In true Toyota style we’re extending our Agile Practices to our suppliers. During a recent meeting with one of our data and calculation suppliers our management team were “waxing lyrical” about Agile. We’ve been told before about the passion and enthusiasm that comes across from members of our team when talking about how we work, and following the meeting, our MD was asked if members of our supplier’s development team could spend a day with us.
We spent the morning talking about Agile Adoption, pairing, TDD, Kanban and all the other things we do here to help us to quickly deliver high quality software .
As TDD and pairing were one of the changes we recommended we rearranged our coding dojo to give our visitors the chance to pair with our team on a kata.
The Roman Numerals Kata is well known and features a domain language that anyone can easily understand, so we opted to do this in two 45 minute sessions. We wanted to focus on how to test drive an object from scratch, how pairing worked and how we used ping-pong pairing to ensure knowledge was shared and developers were kept engaged in the problem.
Considering that we had paired one guest developer with one more experienced (in TDD at least) Codeweavers’ developer, the throughput was quite high. I was observing the pairs and noticed that they got through the first few translations in the same amount of time. I then came back 10 minutes later and all pairs had refactored to use a dictionary that held edge cases. This was a similar progression of the code (in terms of time) to when both developers in the pair were from Codeweavers. Hopefully this illustrates that pairing with a developer new to this process does not slow down the development. I heard some triumphant exclaimations from our guests as they realised that they were being an effective pair partner by spotting mistakes and helping drive the design of the finished solution.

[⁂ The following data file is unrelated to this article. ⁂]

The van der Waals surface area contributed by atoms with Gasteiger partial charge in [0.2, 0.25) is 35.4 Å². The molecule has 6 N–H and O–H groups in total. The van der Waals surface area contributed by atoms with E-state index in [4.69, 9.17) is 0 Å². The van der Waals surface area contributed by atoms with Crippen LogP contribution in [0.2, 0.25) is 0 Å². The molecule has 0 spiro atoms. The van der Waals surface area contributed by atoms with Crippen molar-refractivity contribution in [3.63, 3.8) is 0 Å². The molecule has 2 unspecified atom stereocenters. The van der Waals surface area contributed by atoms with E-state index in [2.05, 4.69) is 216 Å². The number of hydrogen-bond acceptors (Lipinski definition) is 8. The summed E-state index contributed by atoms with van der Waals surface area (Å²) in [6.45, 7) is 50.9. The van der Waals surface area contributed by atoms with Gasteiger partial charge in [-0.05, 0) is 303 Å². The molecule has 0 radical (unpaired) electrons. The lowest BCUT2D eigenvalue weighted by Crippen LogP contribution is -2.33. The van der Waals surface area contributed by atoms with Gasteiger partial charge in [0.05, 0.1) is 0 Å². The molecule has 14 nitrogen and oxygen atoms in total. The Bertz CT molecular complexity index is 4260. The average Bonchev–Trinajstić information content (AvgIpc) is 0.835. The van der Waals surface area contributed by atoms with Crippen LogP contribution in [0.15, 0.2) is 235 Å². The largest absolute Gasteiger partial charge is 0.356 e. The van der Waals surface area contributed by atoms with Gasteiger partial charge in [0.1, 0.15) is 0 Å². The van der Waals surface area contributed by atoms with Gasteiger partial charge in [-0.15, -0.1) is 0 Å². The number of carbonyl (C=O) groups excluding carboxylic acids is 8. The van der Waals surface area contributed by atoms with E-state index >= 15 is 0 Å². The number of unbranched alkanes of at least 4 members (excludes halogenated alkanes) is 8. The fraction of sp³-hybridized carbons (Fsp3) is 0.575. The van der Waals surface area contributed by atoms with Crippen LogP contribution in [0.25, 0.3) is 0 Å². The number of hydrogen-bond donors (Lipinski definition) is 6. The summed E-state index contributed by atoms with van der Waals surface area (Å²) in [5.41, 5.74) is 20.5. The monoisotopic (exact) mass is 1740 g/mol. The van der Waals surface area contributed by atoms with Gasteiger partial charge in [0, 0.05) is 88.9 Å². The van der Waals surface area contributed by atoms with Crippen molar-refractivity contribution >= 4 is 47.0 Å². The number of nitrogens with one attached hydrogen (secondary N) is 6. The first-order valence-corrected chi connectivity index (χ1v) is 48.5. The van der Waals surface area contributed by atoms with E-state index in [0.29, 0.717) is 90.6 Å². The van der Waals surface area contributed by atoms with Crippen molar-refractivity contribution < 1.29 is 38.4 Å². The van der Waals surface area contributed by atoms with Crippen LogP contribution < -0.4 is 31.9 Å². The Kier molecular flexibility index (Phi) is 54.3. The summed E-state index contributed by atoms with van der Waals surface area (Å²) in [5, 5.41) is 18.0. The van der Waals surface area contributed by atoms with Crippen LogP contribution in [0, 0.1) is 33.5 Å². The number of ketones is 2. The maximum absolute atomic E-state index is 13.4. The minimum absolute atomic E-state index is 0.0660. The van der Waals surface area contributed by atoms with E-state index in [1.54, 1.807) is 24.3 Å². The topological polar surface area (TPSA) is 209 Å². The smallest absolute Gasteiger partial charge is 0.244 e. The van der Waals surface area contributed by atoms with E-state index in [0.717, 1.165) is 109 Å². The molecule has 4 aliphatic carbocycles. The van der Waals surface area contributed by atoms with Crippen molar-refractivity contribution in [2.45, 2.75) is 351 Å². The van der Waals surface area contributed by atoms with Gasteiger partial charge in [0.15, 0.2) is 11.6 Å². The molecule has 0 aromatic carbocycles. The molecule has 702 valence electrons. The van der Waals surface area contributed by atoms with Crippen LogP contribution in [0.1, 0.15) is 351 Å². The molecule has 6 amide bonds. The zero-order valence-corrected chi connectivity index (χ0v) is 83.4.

At the end of the first 45 minute sessions I made everyone swap pairs and throw away their code. There was some resistance to this as pairs were reaching the end of the task and almost had a complete solution. I explained that the practise and knowledge from the first attempt would mean that this second attempt at the solution may get further, possibly to completion. Pairs had the option of tackling the problem with a different partner, which led to some “best of breed” solutions and a mixture of approach to tests. For example, only one pair jumped to higher numbers quite early on last time, but this time the approach was used in half of the pairs – presumably from the knowledge garnered in the first run.
One of the questions raised earlier in the day about pairing was, “how do you stay engaged?” I said that the role of the two developers in the pair meant that the person driving was mainly just the writer of the code and the other person making descisions, keeping the bigger picture in mind and driving the design – as well as spotting mistakes. This ensured both developers remained engaged. Initially this was a surprise to our guests who thought that the person not driving would find it hard to stay engaged. I conducted a little test by walking around the office behind the pairs and noticed that both were so engaged they took some time to notice my presence – when approaching a developer who was working on his own at the time I was noticed straight away.
Feedback from the group after the kata was great. I think every one of our guests got value from the experience and they are even thinking of running their own dojos with their team. Some choice comments:
“I really was sceptical about pairing until I tried it”
“Does this always get really competative? By the way, we won!”